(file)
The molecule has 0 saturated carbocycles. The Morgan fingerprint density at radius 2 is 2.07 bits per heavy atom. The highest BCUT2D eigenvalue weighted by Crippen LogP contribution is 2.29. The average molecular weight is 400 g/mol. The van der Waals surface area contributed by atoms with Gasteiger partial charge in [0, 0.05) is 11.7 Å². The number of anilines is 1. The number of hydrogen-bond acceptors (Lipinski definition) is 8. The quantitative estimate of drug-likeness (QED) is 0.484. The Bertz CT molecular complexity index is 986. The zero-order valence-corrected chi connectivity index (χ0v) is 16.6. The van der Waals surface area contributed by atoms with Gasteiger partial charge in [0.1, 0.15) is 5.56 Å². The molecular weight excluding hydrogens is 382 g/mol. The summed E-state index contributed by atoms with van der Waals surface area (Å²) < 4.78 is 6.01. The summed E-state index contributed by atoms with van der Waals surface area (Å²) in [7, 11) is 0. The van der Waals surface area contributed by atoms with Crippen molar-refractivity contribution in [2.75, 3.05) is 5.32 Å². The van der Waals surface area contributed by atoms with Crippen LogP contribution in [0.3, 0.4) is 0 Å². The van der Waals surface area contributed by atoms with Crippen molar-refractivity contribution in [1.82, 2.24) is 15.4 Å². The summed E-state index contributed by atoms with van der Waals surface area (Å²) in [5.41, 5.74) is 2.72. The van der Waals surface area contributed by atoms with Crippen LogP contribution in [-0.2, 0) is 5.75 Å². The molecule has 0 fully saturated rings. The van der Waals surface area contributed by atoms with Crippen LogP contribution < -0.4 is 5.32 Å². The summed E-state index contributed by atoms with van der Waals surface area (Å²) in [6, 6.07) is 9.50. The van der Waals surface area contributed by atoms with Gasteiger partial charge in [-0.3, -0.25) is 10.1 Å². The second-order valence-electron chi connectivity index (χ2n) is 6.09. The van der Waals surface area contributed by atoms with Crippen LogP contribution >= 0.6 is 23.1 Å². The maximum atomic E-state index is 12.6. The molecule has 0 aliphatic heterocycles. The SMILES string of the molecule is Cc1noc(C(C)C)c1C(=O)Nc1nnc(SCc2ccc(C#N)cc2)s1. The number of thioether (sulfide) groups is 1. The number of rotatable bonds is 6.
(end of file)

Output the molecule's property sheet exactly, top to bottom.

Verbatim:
The molecule has 0 saturated carbocycles. The Morgan fingerprint density at radius 2 is 2.07 bits per heavy atom. The highest BCUT2D eigenvalue weighted by Crippen LogP contribution is 2.29. The average molecular weight is 400 g/mol. The van der Waals surface area contributed by atoms with Gasteiger partial charge in [0, 0.05) is 11.7 Å². The number of anilines is 1. The number of hydrogen-bond acceptors (Lipinski definition) is 8. The quantitative estimate of drug-likeness (QED) is 0.484. The Bertz CT molecular complexity index is 986. The zero-order valence-corrected chi connectivity index (χ0v) is 16.6. The van der Waals surface area contributed by atoms with Gasteiger partial charge in [0.1, 0.15) is 5.56 Å². The molecular weight excluding hydrogens is 382 g/mol. The summed E-state index contributed by atoms with van der Waals surface area (Å²) < 4.78 is 6.01. The summed E-state index contributed by atoms with van der Waals surface area (Å²) in [7, 11) is 0. The van der Waals surface area contributed by atoms with Crippen molar-refractivity contribution in [2.75, 3.05) is 5.32 Å². The van der Waals surface area contributed by atoms with Crippen LogP contribution in [0.3, 0.4) is 0 Å². The van der Waals surface area contributed by atoms with Crippen molar-refractivity contribution in [1.82, 2.24) is 15.4 Å². The summed E-state index contributed by atoms with van der Waals surface area (Å²) in [5.41, 5.74) is 2.72. The van der Waals surface area contributed by atoms with Crippen LogP contribution in [-0.2, 0) is 5.75 Å². The molecule has 0 fully saturated rings. The van der Waals surface area contributed by atoms with Crippen LogP contribution < -0.4 is 5.32 Å². The summed E-state index contributed by atoms with van der Waals surface area (Å²) in [6, 6.07) is 9.50. The van der Waals surface area contributed by atoms with Gasteiger partial charge in [-0.3, -0.25) is 10.1 Å². The second-order valence-electron chi connectivity index (χ2n) is 6.09. The van der Waals surface area contributed by atoms with Crippen LogP contribution >= 0.6 is 23.1 Å². The maximum atomic E-state index is 12.6. The molecule has 0 aliphatic heterocycles. The SMILES string of the molecule is Cc1noc(C(C)C)c1C(=O)Nc1nnc(SCc2ccc(C#N)cc2)s1. The number of thioether (sulfide) groups is 1. The number of rotatable bonds is 6.